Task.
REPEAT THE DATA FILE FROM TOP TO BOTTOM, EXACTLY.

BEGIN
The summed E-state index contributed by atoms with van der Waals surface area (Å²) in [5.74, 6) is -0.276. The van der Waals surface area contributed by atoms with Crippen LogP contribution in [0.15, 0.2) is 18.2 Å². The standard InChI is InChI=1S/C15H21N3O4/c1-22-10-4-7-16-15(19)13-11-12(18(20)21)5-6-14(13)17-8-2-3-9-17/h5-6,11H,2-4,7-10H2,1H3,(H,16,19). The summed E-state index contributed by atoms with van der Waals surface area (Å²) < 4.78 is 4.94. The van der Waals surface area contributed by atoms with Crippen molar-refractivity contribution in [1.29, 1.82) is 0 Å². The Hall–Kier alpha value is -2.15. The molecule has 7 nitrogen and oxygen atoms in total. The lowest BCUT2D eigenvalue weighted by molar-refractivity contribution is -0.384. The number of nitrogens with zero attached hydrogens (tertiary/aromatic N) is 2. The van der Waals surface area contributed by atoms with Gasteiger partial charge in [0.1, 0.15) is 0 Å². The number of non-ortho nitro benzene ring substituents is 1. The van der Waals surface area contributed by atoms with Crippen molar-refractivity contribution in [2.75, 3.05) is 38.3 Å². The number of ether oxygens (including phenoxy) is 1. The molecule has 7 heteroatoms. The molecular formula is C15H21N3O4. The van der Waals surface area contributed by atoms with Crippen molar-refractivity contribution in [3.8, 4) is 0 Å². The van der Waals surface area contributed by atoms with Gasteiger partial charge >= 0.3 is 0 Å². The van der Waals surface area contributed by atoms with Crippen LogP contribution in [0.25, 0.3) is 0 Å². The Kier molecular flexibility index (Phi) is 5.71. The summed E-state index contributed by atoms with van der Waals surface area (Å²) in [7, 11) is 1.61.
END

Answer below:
The summed E-state index contributed by atoms with van der Waals surface area (Å²) in [5.74, 6) is -0.276. The van der Waals surface area contributed by atoms with Crippen LogP contribution in [0.15, 0.2) is 18.2 Å². The standard InChI is InChI=1S/C15H21N3O4/c1-22-10-4-7-16-15(19)13-11-12(18(20)21)5-6-14(13)17-8-2-3-9-17/h5-6,11H,2-4,7-10H2,1H3,(H,16,19). The summed E-state index contributed by atoms with van der Waals surface area (Å²) < 4.78 is 4.94. The van der Waals surface area contributed by atoms with Crippen molar-refractivity contribution in [1.29, 1.82) is 0 Å². The Hall–Kier alpha value is -2.15. The molecule has 7 nitrogen and oxygen atoms in total. The lowest BCUT2D eigenvalue weighted by molar-refractivity contribution is -0.384. The number of nitrogens with zero attached hydrogens (tertiary/aromatic N) is 2. The van der Waals surface area contributed by atoms with Gasteiger partial charge in [0.1, 0.15) is 0 Å². The number of non-ortho nitro benzene ring substituents is 1. The van der Waals surface area contributed by atoms with Crippen molar-refractivity contribution in [2.75, 3.05) is 38.3 Å². The number of ether oxygens (including phenoxy) is 1. The molecule has 7 heteroatoms. The molecular formula is C15H21N3O4. The van der Waals surface area contributed by atoms with Crippen molar-refractivity contribution in [3.8, 4) is 0 Å². The van der Waals surface area contributed by atoms with Gasteiger partial charge >= 0.3 is 0 Å². The van der Waals surface area contributed by atoms with Crippen LogP contribution in [0.25, 0.3) is 0 Å². The Kier molecular flexibility index (Phi) is 5.71. The summed E-state index contributed by atoms with van der Waals surface area (Å²) in [7, 11) is 1.61.